Sir James Graham, 2nd Baronet
|The Right Honourable
Sir James Graham
Bt GCB PC
6 September 1841 – 30 June 1846
|Prime Minister||Sir Robert Peel, Bt|
|Preceded by||The Marquess of Normanby|
|Succeeded by||Sir George Grey, Bt|
|First Lord of the Admiralty|
22 November 1830 – 7 June 1834
|Prime Minister||The Earl Grey|
|Preceded by||The Viscount Melville|
|Succeeded by||The Lord Auckland|
30 December 1852 – 13 March 1855
|Prime Minister||The Earl of Aberdeen
The Viscount Palmerston
|Preceded by||The Duke of Northumberland|
|Succeeded by||Sir Charles Wood, Bt|
1 June 1792|
|Died||25 October 1861
|Spouse(s)||Frances Callander (d. 1857)|
|Alma mater||Christ Church, Oxford|
Sir James Robert George Graham, 2nd Baronet GCB PC (1 June 1792 – 25 October 1861) was a British statesman. He was descended from a family long famous in the history of the English border. He was the eldest son of Sir James Graham, 1st Baronet, by Lady Catherine, eldest daughter of the 7th Earl of Galloway. In 1819, he married Fanny Callender, youngest daughter of James Campbell, of Ardkinglas. Sir James was created LL.D. at Cambridge in 1835, was Lord Rector of the University of Glasgow, 1840. He was First Lord of the Admiralty from 1830 to 1834 when he resigned on account of the government pressing for a reform of the Irish Church. He became Secretary of the Home Department from September 1841 to July 1846 and again First Lord of the Admiralty from December 1852 until February 1855. He was a member of the Council of the Duchy of Lancaster, and Deputy Lieutenant for county of Hertfordshire. He represented Hull from 1818 to 1820; for St Ives in 1820; for Carlisle from 1826 until 1829; for East Cumberland from 1830 until 1837; for Pembrokeshire District from 1838 until 1841; for Dorchester from 1841 until 1847; for Ripon from 1847 until July 1852; and was again returned for Carlisle from 1852 until his death in 1861. Graham Land in Antarctica is named after him.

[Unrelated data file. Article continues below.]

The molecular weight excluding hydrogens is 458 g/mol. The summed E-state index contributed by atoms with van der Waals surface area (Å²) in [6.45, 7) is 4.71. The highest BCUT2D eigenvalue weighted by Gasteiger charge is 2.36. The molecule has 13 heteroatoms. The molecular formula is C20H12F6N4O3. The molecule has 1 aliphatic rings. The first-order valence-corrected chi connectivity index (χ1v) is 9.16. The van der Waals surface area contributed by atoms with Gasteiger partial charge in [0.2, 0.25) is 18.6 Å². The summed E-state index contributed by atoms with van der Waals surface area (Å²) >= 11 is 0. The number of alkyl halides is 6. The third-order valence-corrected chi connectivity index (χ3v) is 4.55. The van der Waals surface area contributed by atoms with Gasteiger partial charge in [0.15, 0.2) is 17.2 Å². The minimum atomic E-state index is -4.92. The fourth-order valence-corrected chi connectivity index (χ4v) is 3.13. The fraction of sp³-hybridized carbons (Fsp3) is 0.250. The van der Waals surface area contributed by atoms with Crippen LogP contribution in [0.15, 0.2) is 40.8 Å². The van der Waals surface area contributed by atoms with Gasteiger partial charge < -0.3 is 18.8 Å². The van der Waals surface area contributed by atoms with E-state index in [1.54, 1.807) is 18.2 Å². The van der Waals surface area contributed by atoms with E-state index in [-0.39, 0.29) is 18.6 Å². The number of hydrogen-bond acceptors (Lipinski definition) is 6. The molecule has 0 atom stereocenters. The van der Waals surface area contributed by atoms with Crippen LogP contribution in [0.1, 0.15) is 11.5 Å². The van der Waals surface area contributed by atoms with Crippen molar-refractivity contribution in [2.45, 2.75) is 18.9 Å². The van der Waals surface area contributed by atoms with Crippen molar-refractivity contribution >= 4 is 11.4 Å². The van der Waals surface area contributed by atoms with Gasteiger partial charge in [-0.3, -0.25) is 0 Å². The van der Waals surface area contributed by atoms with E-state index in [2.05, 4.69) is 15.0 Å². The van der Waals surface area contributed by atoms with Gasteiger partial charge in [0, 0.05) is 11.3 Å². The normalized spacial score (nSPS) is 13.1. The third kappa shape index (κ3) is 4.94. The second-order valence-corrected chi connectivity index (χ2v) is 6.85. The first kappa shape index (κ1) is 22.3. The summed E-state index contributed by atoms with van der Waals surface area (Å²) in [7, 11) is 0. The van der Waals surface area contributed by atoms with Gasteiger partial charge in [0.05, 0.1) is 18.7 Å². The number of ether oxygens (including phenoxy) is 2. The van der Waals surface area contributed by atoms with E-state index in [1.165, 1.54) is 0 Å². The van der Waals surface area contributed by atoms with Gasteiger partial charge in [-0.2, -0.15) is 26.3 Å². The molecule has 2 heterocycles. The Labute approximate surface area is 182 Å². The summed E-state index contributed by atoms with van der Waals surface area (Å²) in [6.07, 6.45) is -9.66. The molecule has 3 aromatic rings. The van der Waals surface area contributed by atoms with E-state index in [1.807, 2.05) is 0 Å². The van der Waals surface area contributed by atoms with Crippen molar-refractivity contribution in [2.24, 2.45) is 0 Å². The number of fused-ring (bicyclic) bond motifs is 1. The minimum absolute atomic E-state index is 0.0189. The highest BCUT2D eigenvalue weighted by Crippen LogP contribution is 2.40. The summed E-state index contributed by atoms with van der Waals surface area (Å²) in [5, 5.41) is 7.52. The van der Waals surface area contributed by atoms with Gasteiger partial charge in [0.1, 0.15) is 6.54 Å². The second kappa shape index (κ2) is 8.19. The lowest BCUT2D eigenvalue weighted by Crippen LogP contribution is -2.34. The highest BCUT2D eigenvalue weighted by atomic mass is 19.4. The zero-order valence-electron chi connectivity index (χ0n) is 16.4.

- 1 Background and education
- 2 Early Whig beginnings
- 3 Agricultural improver
- 4 Representative for Cumberland
- 5 Break with Whiggism
- 6 Cumberland rejection
- 7 Early conservative years
- 8 Mazzini letters
- 9 Free trade
- 10 Peelite
- 11 Orator
- 12 Retrospective
- 13 Family
- 14 References
- 15 Further reading
- 16 External links
Background and education
Graham was born at Naworth, Cumberland, the son of Sir James Graham, 1st Baronet, by his wife Lady Catherine, daughter of John Stewart, 7th Earl of Galloway. He was taught at a private school at Dalston in Cumberland, kept by the Rev. Walter Fletcher, before attending Westminster School and Christ Church, Oxford. He left Oxford after two years and while travelling for his pleasure abroad, he took up a position of private secretary to Lord Montgomerie, British diplomat in Sicily, during a very critical period of the Napoleonic Wars. When Montogerie became ill the responsibility for the entire mission fell on Graham. He worked tirelessly and when Lord William Bentinck returned to the Embassy he agreed that Graham retain the post. during this time he conducted the negotiations which led to the separation of Joachim Murat from Napoleon. When the war ended he returned to England. Back in London he became friends with Wilfrid Lawson, who was to become a politician, a baronet, Graham's brother-in-law and father of another more famous radical.
Early Whig beginnings